MEXIA, Pedro


MEXIA, Pedro The Imperiall historie, or the lives of the Emperours, from Iulius Caesar…

London, Matthew Lownes, 1623


FIRST EDITION thus. Folio. [xii], 867, [i]. A-4C , 4D . Roman letter, some Italic. Engraved title with figure of ‘Germanie’ above, Roman Emperor to left and German Emperor to right (Jonson, Anon 27), large historiated and smaller floriated initials, woodcut head and tail-pieces, typographical ornaments, ‘1713’ ms. with shelf mark and price at head of pastedown, engraved bookplate of Maurice Burrus at side, his purchase label “Maggs 1936’ on rear fly. Light age yellowing, some minor mostly marginal spotting, closed tear expertly restored on title. A very good copy in stunning contemporary olive morocco for Charles I, originally bound upside-down, covers gilt ruled to a panel design, outer dentelle border of repeated small gilt tools, large fleurons to corners, central panel with an all over semée of alternate rose and lozenge tools, arms of Charles I gilt stamped at centres, spine with gilt tooled raised bands, gilt ruled in compartments with gilt ruled and gilt scrolled ‘false bands’ at centre of each compartment, richly gilt with small tools in each half compartment, edges gilt ruled, remains of blue silk ties.

A stunning copy of this work, the second edition of the English translation by Traheron of Mexia’s ‘Historia imperial y cesárea’, enlarged by the historian Edward Grimstone, in a remarkable Royal binding for Charles I. This work was printed the same year as Charles’ trip to Spain for the ‘Spanish match’. “The other English-Spanish translation published in this annus mirabilis was an edition of Pedro de Mexia’s The Imperiall Historie, first published in 1604, with additional material written by the Sergeant at arms Edward Grimestone and dedicated to Lionel Cranfield the Lord High Treasurer.” Alexander Samson ‘The Spanish Match: Prince Charles’s Journey to Madrid, 1623’. The superb binding is similar in style and structure to one in the BL shelfmark c18c4, also with a dentelle border with an all over semi of small tools around the arms of Charles I. It is the work of the highest quality using the finest materials. It was most probably made for Charles’ library, and not just for one of the Royal chapels. It is hardly a coincidence that this work was published the year of Charles I’s trip to Spain for the ‘Spanish Match’, and the combination of this work in this binding would suggest a presentation copy to Charles, probably from Grimestone.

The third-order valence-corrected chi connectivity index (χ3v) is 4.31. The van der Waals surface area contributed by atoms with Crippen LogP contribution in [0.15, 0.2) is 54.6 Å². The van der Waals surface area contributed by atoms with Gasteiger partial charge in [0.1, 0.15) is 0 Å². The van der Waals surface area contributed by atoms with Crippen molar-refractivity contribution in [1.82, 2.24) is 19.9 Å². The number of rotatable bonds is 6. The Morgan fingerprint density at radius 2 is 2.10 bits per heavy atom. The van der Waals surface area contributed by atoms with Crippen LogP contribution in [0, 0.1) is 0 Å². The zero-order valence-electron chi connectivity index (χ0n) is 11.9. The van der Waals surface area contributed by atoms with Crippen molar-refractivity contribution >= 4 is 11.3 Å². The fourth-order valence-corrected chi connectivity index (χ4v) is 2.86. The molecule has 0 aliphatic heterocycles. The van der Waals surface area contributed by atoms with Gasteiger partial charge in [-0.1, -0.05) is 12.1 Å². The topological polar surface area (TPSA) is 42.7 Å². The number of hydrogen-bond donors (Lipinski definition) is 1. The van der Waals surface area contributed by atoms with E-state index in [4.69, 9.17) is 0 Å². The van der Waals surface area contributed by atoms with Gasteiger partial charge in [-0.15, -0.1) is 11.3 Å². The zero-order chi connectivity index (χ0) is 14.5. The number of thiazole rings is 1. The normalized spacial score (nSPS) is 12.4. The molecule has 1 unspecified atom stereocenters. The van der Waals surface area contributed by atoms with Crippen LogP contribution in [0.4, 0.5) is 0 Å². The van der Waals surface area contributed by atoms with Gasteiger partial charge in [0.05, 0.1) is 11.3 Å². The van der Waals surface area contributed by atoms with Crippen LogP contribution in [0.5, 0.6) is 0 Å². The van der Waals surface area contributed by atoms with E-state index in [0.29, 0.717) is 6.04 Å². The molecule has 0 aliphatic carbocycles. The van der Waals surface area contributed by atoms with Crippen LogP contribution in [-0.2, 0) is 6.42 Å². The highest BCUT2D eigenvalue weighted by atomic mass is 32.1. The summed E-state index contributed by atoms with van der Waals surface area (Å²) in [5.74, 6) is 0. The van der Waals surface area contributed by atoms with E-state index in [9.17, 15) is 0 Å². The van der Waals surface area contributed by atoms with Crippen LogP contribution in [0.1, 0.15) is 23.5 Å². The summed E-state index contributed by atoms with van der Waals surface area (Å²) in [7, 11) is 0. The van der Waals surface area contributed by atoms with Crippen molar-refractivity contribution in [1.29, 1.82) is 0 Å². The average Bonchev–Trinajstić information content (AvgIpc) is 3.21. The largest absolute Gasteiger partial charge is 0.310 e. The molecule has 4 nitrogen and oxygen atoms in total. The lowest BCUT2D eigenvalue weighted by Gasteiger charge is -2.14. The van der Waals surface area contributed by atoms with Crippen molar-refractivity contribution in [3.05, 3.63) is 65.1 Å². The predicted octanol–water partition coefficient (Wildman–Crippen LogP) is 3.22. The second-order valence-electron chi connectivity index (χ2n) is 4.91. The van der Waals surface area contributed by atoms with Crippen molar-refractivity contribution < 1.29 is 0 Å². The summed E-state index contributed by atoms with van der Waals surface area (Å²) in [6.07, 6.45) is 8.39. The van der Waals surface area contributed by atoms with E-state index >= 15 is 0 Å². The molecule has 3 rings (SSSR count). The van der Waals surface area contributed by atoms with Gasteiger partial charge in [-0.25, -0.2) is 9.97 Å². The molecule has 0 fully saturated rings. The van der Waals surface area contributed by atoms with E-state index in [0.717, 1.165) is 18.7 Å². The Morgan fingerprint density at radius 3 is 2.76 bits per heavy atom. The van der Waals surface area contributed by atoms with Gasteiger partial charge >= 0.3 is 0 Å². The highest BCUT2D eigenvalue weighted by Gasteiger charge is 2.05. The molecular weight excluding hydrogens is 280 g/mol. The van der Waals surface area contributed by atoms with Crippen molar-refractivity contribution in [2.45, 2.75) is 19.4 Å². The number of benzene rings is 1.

“One of the later royal historians appointed in the age of Charles V, Mexia shared with his predecessor the distinction of writing a text that was popular both in Spain and abroad. Eight Castilian editions of his Historia Imperial y Cesarea were printed between 1545 and 1665 in Seville, Madrid, Basel and Antwerp. The Italian translation by Ludovico Dolce was even more successful. Between 1558 and 1688 at least seventeen Italian editions were printed in Venice, some of which included the lives of Charles V, Maximilian II, and Ferdinand. A German translation was printed in Basel in 1564, and two English translations by William Traheron and Edward Grimestone were published in London in 1604 and 1623, respectively. In total, at least twenty-eight editions were printed in the sixteenth and seventeenth centuries, making it the most successful of the Spanish Imperial histories after that of Guevara. It surpassed Guevara, however, in the influence and reputation that it enjoyed in Spain, where it was considered a fundamental work by the educated class in the later half of the sixteenth century. Viewed as free of lies and exagerations of chivalric literature, the Historia Imperial was considered by some contemporaries to be the first general work of humanist history written in Castilian.” Thomas James Dandelet. ‘The Renaissance of Empire in Early Modern Europe.’

“Grimeston wrote a number of ‘continuations’ to large scholarly works including two editions of the Historie of France .. and his translation of Pedro Mexia’s The Imperiall Historie (1623) whose continuation had some topical overlap with Grimeston’s continuation for the third edition of the History (1621)”. Anders Ingram. ‘English Literature on the Ottoman Turks in the sixteenth and seventeenth centuries’.

A stunning Royal binding.

ESTC S114709. STC 17852. Lowndes 1541. Alden 623/82

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